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Issue 10, 2017
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Carboranes: the strongest Brønsted acids in alcohol dehydration

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Abstract

Alcohol dehydration is an important reaction for the production of olefins (polymer feedstock) and known to evolve on solid acids through the formation of carbenium ions. In this work, we employed density functional theory calculations to study the dehydration mechanisms of biomass-derived alcohols catalyzed by fully halogenated carborane superacids, the strongest known Brønsted acids to date. We considered three carborane acids with shells consisting of fluorine, chlorine and bromine as well as alcohols of different substitution (primary, secondary and tertiary). Our results demonstrate that the fluorinated carborane is the most active alcohol dehydration catalyst, with the reaction following an intramolecular βH elimination mechanism. We found that water, a dehydration product, competes with alcohols for the catalytic (Brønsted acid) sites, increasing at the same time the dehydration barriers. Due to the increased stability of the conjugate base of the carboranes, the acid can dissociate under dehydration conditions and H3O+ can act as the acid catalyst, in addition to the non-dissociated carborane. Solvation by polar protic solvents decreases the reaction barriers due to stabilization of the carbenium ions formed at the transition states. We show strong linear correlations between calculated reaction barriers and carbenium ion stability, a known alcohol reactivity descriptor. Interestingly, by calculating the alcohol dehydration slopes on various Lewis and Brønsted catalysts, we reveal a slope dependence on the degree of carbenium ion character at the transition state, which in turn, depends on the reaction mechanism. This slope dependence can be attributed to the degree of charge separation at the transition states. As alcohol dehydration mechanisms can be very difficult to elucidate experimentally, this observation opens new avenues for identifying potential dehydration mechanisms.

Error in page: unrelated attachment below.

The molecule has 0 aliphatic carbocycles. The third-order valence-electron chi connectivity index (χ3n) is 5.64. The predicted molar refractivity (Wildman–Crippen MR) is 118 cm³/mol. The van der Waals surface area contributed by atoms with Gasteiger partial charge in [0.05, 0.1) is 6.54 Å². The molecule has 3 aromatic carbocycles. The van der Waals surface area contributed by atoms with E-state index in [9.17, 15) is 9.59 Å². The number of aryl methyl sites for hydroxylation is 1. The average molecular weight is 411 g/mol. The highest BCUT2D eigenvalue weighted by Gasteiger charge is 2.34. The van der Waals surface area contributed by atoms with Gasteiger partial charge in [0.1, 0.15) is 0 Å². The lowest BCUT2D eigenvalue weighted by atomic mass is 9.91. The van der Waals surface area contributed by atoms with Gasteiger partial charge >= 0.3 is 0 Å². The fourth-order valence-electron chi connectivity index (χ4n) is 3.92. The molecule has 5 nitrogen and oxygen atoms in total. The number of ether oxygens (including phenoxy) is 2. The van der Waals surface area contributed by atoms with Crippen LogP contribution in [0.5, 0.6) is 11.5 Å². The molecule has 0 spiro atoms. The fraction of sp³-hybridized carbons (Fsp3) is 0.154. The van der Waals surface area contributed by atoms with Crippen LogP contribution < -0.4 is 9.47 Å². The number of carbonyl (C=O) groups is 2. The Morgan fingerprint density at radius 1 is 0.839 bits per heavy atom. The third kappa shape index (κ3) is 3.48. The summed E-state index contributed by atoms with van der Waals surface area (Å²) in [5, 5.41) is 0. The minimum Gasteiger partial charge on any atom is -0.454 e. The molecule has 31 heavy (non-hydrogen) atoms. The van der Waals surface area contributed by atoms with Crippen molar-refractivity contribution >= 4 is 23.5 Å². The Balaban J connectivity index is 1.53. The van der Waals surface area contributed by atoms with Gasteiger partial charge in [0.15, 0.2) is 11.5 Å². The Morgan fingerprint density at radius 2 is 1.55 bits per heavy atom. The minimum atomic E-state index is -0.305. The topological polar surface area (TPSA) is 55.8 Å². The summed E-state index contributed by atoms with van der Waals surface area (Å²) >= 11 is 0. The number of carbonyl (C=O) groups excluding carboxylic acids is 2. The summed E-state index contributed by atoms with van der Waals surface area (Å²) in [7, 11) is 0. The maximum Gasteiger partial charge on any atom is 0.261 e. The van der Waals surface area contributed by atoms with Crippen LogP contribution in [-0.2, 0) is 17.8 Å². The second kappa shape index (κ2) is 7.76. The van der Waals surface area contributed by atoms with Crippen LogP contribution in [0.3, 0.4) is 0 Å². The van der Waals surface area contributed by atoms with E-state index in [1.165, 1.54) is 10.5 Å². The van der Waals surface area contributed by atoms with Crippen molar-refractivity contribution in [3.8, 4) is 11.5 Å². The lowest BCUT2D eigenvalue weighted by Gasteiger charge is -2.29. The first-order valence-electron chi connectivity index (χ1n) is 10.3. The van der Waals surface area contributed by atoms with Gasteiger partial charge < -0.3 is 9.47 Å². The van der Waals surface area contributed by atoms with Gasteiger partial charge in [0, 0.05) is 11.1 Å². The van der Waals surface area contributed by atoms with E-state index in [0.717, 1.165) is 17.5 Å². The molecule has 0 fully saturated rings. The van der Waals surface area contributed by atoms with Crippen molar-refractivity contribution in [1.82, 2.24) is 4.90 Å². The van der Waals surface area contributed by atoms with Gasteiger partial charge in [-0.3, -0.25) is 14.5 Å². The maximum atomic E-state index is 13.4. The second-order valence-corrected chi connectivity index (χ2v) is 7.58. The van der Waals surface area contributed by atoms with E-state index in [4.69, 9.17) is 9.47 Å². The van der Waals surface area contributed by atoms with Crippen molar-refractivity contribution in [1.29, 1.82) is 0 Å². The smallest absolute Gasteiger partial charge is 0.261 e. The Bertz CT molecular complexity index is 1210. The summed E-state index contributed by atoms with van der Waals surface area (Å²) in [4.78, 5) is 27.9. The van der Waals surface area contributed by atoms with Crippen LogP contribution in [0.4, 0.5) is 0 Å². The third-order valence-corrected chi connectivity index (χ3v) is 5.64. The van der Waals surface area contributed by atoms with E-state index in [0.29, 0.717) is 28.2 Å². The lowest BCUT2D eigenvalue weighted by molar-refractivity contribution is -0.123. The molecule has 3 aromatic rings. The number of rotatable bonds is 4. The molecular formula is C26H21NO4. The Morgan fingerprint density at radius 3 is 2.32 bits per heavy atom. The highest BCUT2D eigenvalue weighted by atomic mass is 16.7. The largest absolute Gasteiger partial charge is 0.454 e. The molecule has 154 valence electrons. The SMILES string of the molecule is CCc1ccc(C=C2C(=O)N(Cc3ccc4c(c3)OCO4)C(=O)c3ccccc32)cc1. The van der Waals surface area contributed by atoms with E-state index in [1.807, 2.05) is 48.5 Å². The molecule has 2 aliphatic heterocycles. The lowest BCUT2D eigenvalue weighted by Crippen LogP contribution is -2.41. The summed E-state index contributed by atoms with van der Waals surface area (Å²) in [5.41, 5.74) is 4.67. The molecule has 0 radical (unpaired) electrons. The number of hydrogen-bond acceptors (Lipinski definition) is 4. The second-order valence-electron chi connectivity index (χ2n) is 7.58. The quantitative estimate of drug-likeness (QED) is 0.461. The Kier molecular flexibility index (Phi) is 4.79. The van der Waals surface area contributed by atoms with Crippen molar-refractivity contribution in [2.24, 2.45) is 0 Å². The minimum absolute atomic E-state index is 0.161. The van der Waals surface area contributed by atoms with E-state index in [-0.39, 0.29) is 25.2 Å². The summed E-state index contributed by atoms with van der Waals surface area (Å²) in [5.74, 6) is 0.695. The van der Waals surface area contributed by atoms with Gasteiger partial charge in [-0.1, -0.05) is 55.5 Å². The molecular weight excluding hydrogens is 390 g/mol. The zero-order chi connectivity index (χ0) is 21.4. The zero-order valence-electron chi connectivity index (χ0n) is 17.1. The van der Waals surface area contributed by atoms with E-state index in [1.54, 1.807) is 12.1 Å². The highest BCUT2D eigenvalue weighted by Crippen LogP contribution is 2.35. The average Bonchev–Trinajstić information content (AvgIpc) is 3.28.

Graphical abstract: Carboranes: the strongest Brønsted acids in alcohol dehydration

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Publication details

The article was received on 10 Mar 2017, accepted on 11 Apr 2017 and first published on 12 Apr 2017


Article type: Paper
DOI: 10.1039/C7CY00458C
Citation: Catal. Sci. Technol., 2017,7, 2001-2011
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    Carboranes: the strongest Brønsted acids in alcohol dehydration

    P. Kostetskyy, N. A. Zervoudis and G. Mpourmpakis, Catal. Sci. Technol., 2017, 7, 2001
    DOI: 10.1039/C7CY00458C

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